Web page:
Firstly, lets just get this out there, this is a beautiful film - Studio Ghibli's insistence on its artists drawing everything instead of relying on computers to do the work, really shines through. It gives the film a (typical for the studio) old school look, whilst compromising nothing in the quality of the animation. Colours are bright, textured and stunning from the foreground to backgrounds - just amazing!

Secondly, the film itself. Having been a long term fan of 'The Borrowers' (Mary Norton's book on which the film is based) and, more recently, a big fan of Studio Ghibli - I got to approach my viewing from two different angles.
'Arietty' is based upon only the first Borrowers book (although there are nods to subsequrnt novels 'The Borrowers afield' and 'The Borrowers afloat.) And whilst there are some subtle changes, the core of the story remains intact.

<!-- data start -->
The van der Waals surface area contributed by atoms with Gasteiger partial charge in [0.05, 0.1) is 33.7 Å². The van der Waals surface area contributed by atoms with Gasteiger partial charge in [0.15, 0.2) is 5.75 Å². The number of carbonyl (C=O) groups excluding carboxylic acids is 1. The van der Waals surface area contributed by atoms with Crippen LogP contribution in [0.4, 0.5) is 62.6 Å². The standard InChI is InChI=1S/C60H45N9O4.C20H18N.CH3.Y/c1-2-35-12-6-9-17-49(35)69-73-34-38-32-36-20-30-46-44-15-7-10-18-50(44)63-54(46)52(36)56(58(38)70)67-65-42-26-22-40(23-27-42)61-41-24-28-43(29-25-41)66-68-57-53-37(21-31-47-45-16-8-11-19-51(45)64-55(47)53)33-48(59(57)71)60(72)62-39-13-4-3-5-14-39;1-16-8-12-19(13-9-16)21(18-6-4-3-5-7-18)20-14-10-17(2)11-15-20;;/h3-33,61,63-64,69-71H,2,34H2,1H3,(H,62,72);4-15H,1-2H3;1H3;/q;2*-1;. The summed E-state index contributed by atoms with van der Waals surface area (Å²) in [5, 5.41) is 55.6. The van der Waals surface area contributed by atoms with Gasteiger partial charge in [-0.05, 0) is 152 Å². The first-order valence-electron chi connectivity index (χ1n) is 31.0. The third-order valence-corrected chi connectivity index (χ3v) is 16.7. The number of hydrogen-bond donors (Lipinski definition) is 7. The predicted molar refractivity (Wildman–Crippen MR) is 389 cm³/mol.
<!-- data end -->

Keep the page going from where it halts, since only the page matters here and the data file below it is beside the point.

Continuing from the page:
Arietty is the only daughter of Pod and Homliy Clock - who are Borrowers, tiny people living beneath the floor of a country house. They 'borrow' things from above the floorboards that the humans won't need or miss (aside from the odd sugar cube anyway). The story takes us through Arietty's first trips 'borrowing' with her father, Pod. During the borrowing, Arietty is seen by one of the big people, a small boy named Sho who has been sent to the country to recover from an illness (similar to the book). This prompts the Clock family to consider moving away as, once seen, the Borrowers feel they are in danger. However, Arietty doesn't quite see things in such a black and white way and secretly befriends the boy.